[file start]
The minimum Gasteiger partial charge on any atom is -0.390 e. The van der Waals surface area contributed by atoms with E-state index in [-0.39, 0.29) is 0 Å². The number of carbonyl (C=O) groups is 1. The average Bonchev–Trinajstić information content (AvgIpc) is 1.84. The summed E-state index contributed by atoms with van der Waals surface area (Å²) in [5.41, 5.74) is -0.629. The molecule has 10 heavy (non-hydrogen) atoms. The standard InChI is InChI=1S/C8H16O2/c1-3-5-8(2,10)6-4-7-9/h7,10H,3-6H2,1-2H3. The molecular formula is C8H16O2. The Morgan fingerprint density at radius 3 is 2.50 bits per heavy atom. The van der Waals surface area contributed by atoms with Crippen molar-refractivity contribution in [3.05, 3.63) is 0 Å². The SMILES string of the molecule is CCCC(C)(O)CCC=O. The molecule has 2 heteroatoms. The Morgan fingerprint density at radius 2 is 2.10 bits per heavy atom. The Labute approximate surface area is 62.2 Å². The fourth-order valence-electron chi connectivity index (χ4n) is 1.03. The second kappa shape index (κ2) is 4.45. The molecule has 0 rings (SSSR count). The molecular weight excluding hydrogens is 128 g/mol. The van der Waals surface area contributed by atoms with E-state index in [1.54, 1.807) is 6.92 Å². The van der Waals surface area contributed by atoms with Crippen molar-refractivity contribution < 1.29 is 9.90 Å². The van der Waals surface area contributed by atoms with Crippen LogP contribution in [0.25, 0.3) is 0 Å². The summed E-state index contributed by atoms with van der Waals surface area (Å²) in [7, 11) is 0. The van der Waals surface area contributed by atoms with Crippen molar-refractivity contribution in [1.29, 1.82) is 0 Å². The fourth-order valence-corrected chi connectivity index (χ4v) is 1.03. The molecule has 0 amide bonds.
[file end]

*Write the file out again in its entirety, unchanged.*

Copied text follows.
The minimum Gasteiger partial charge on any atom is -0.390 e. The van der Waals surface area contributed by atoms with E-state index in [-0.39, 0.29) is 0 Å². The number of carbonyl (C=O) groups is 1. The average Bonchev–Trinajstić information content (AvgIpc) is 1.84. The summed E-state index contributed by atoms with van der Waals surface area (Å²) in [5.41, 5.74) is -0.629. The molecule has 10 heavy (non-hydrogen) atoms. The standard InChI is InChI=1S/C8H16O2/c1-3-5-8(2,10)6-4-7-9/h7,10H,3-6H2,1-2H3. The molecular formula is C8H16O2. The Morgan fingerprint density at radius 3 is 2.50 bits per heavy atom. The van der Waals surface area contributed by atoms with Crippen molar-refractivity contribution in [3.05, 3.63) is 0 Å². The SMILES string of the molecule is CCCC(C)(O)CCC=O. The molecule has 2 heteroatoms. The Morgan fingerprint density at radius 2 is 2.10 bits per heavy atom. The Labute approximate surface area is 62.2 Å². The fourth-order valence-electron chi connectivity index (χ4n) is 1.03. The second kappa shape index (κ2) is 4.45. The molecule has 0 rings (SSSR count). The molecular weight excluding hydrogens is 128 g/mol. The van der Waals surface area contributed by atoms with E-state index in [1.54, 1.807) is 6.92 Å². The van der Waals surface area contributed by atoms with Crippen molar-refractivity contribution < 1.29 is 9.90 Å². The van der Waals surface area contributed by atoms with Crippen LogP contribution in [0.25, 0.3) is 0 Å². The summed E-state index contributed by atoms with van der Waals surface area (Å²) in [7, 11) is 0. The van der Waals surface area contributed by atoms with Crippen molar-refractivity contribution in [1.29, 1.82) is 0 Å². The fourth-order valence-corrected chi connectivity index (χ4v) is 1.03. The molecule has 0 amide bonds.